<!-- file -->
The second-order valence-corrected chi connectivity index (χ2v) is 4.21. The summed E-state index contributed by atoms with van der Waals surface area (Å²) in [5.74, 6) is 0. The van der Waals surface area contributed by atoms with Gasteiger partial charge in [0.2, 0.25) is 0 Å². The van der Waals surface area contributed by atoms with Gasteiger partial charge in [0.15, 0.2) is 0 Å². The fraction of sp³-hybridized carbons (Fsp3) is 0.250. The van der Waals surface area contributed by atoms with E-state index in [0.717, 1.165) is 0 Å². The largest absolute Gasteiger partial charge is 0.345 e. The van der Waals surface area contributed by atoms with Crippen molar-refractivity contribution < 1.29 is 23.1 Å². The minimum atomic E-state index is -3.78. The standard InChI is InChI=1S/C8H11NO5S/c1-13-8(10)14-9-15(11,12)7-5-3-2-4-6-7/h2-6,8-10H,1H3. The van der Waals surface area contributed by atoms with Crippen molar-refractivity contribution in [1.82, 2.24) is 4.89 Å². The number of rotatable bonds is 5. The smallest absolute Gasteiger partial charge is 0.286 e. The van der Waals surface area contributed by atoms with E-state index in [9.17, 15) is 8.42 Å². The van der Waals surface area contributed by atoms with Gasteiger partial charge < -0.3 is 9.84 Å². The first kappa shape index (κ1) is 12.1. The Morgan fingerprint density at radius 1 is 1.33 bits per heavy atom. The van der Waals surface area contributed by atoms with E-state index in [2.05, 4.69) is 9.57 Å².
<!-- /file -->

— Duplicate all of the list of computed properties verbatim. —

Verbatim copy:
The second-order valence-corrected chi connectivity index (χ2v) is 4.21. The summed E-state index contributed by atoms with van der Waals surface area (Å²) in [5.74, 6) is 0. The van der Waals surface area contributed by atoms with Gasteiger partial charge in [0.2, 0.25) is 0 Å². The van der Waals surface area contributed by atoms with Gasteiger partial charge in [0.15, 0.2) is 0 Å². The fraction of sp³-hybridized carbons (Fsp3) is 0.250. The van der Waals surface area contributed by atoms with E-state index in [0.717, 1.165) is 0 Å². The largest absolute Gasteiger partial charge is 0.345 e. The van der Waals surface area contributed by atoms with Crippen molar-refractivity contribution < 1.29 is 23.1 Å². The minimum atomic E-state index is -3.78. The standard InChI is InChI=1S/C8H11NO5S/c1-13-8(10)14-9-15(11,12)7-5-3-2-4-6-7/h2-6,8-10H,1H3. The van der Waals surface area contributed by atoms with Crippen molar-refractivity contribution in [1.82, 2.24) is 4.89 Å². The number of rotatable bonds is 5. The smallest absolute Gasteiger partial charge is 0.286 e. The van der Waals surface area contributed by atoms with E-state index in [9.17, 15) is 8.42 Å². The van der Waals surface area contributed by atoms with Gasteiger partial charge < -0.3 is 9.84 Å². The first kappa shape index (κ1) is 12.1. The Morgan fingerprint density at radius 1 is 1.33 bits per heavy atom. The van der Waals surface area contributed by atoms with E-state index in [2.05, 4.69) is 9.57 Å².